• Charles Rothwell 22nd Jul '15 - 7:42am

    The more I follow what is going on inside Labour at the moment (the latest was the dramatic revelation by Angela Stratten on “Newsnight” last night that a Youguv poll was putting Corbyn in the LEAD over Burnham, Cooper etc.!), the more I feel they have had it for good as a national party. They are never going to climb back to where they were in Scotland (where, I am convinced, the majority still do NOT want independence) while their position in much of their industrial heartlands is up for grabs. Some Tories (certainly Osborne) seem to think they could move in here (cf. the overthrow of Balls), while the Kippers are also hopeful (until they implode like most extreme right wing movements do unless they have very talented leaderships who can not only rabble rouse but also administer and manage (and Farage is certainly no Marine Le Pen (as he himself knows full well)). Ergo, a pro-Union, radical, non-statist movement required which believes in social justice and developing, not eroding, the welfare state while vesting power at the lowest possible level. Sounds like us!

  • Lyn de Swarte 22nd Jul '15 - 8:06am

    An inspiring speech – and as for the negative comments/commenters, such as the one posted at 2.30 am on July 22nd that talks of ‘gesture policies’ which in itself is a meaningless phrase, referring as it also does to ‘meaningless phrases’ – and others posted on this thread, we should all be delighted to hear the voice of actual Liberalism coupled with Democratic principle and liberal and democratic values in this increasingly ‘back to the workhouse with the undeserving poor’ stringently illiberal political atmosphere.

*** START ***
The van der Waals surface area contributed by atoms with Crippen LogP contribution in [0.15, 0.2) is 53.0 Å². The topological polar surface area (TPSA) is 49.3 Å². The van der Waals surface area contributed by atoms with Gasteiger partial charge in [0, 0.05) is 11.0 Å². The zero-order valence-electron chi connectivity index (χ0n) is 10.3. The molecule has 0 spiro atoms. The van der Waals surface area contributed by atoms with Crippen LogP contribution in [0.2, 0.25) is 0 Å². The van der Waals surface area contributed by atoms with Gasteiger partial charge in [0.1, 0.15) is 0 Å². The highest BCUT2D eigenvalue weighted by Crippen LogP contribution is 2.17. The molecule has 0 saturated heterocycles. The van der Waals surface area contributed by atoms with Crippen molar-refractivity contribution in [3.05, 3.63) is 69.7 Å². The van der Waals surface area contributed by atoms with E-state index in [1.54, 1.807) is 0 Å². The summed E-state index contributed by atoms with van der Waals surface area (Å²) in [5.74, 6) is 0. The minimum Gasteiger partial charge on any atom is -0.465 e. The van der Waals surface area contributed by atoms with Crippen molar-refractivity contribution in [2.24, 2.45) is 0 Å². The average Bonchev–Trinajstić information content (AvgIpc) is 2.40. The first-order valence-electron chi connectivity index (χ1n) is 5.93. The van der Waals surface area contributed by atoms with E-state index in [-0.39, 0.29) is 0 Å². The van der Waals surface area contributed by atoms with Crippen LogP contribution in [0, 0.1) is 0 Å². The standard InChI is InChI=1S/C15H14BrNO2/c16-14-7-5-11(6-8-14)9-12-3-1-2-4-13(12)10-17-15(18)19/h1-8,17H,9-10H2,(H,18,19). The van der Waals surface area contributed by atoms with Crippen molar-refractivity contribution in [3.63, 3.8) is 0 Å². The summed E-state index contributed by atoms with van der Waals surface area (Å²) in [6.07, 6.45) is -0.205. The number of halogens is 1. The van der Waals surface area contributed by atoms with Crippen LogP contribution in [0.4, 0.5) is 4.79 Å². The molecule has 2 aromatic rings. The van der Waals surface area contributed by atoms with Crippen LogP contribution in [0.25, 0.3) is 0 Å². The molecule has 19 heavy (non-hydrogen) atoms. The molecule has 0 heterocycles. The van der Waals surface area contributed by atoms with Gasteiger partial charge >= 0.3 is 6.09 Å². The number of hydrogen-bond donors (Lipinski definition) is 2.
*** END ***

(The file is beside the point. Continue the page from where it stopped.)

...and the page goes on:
• Stephen Campbell 22nd Jul '15 - 10:32am

    @Peter Davies “Part of that is of course made up by sacking workers who cease to be profitable.”

    That’s the problem with today’s extreme market fundamentalism. It dehumanises us all by reducing us to numbers on a spreadsheet. A human’s worth is judged by how much profit he generates, not what kind of person he or she is. It’s a form of social Darwinism wherein those who are not good at or are incapable of living in an extreme market society are left destitute. Witness the shocking amount of homelessness, depression, mental illness and drug/alcohol abuses in our society. The welfare state helped to alleviate this, but the right and those who advocate extreme free markets and social Darwinism always hated it and now it is being utterly gutted.